The Other Survivor

Like my new SurThrivor friend Kathy McEvoy,( http://www.celebrateinpink.com)  reminds me, “one in eight (women) will be diagnosed with breast cancer in their lifetime, but the other seven are affected.”

For many of us, one of the seven  most affected, the one who is rarely asked, “How are you doing?” is our spouse or  partner.  The one who accompanies us to every Doctor appointment (provided they can take time off from work without fear of losing their job) and every treatment ( risking more time off), who picks up the slack around the house, cares for the kids, does the laundry, cooks the meals, mows the lawn, takes out the trash,  all the while wondering, “When this is over, Will I be left alone?”

Today Pink Fund Blogger Amy Rauch Neilson gives voice to her husband Don . . . .

Standing By My Side

I often tell people that I think my husband Don’s role in standing by my side during my illness is every bit as hard, if not harder, than mine.

As the parents of a young child, we don’t get a lot of “alone” time. So, when Theo spent the night at his cousins’ house a few weeks back, Don and I slept in, then went out to breakfast. Just the two of us.

That’s where I had a chance to ask him how he is doing. How he’s really doing.

“Do you really want to hear this?” he said, giving me one last opportunity to change my mind.

“Yes, I do,” I said. And I meant it. So much so that I retrieved a notebook and a pen from the bottom of my purse so I could take down what he was saying. I wasn’t sure I would be able to absorb something so emotional in one sitting. I needed to write it down.

I set down my fork, which had been clanking against my plate, scraping up the last bits of Western omelette, and listened.

Emotions Running the Gamut

“My emotions run the gamut,” he began. “It’s hard to keep them in check. My patience is really thin right now.

“All it takes is a song, like Sara McLachlan’s “Hold On,” and I lose it. What the song’s lyrics mean to me is that she is losing her significant other.

“Or something someone says. It could be as simple as a reference to the future – like a trip, or retirement with their spouse – and I feel like ripping their head off. I can feel myself going from Zero to Sixty in about half a second.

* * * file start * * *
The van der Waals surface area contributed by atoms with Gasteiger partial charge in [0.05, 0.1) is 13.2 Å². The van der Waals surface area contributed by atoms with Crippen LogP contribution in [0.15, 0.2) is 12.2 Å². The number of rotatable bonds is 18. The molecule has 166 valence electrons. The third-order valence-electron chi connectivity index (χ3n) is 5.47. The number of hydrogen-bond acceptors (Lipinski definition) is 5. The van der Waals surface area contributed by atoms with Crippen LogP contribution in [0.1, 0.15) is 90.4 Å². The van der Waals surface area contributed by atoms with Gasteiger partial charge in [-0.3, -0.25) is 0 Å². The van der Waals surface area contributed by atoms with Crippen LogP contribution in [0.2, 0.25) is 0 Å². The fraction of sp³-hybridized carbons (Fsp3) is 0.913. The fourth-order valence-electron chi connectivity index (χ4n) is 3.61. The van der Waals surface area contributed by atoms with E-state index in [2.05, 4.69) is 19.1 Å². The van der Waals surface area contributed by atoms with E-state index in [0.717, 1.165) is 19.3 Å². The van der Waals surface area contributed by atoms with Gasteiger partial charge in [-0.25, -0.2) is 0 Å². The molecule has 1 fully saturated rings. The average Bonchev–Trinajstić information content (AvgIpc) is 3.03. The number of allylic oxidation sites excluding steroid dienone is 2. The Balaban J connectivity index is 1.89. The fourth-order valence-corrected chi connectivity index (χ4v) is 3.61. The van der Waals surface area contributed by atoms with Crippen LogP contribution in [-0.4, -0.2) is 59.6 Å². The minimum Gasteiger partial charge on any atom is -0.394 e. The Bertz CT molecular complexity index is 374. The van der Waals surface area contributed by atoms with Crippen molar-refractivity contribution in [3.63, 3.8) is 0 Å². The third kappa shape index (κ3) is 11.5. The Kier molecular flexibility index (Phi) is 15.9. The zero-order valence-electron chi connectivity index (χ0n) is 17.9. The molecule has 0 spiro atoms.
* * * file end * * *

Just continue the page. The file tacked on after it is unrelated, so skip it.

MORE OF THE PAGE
“Sometimes, I picture Theo and I splashing in the hotel pool where we’re staying because you’re on book tour. Then, a moment later, I go down that dreaded path in my mind of what my life, our life, would be like without you. And I think to myself, ‘How am I ever going to teach Theo the things he needs to know, the things that only his Mom can teach him?’

“You have a love of learning and this whole encyclopedia of oddball knowledge in that brain of yours – like all of the facts about frogs and toads you’ve picked up since Theo found that first toad in our back yard. You’re a quick study.

“I also spend a lot of time thinking about ways to keep your mind busy. Your blog; your book. I want to keep your mind from going dark, to keep you moving forward, for you to keep your happy spirit. It’s hard to be in this place where I want to lift you up when all I want to do is scream.

“When I’m in a dark spot, I think of the five years since Theo was born and ways to keep you in his mind forever. I want Theo to know not just that you loved him every single day of his life, but how much and how intensely.

“I do believe you’re going to get better because I can’t allow myself to think anything else. I’m not God, and I’m not a doctor. What I do know is that I can’t raise Theo without you. I just can’t. And no one can take your place. Ever.”

Copyright 2011, Amy Rauch Neilson

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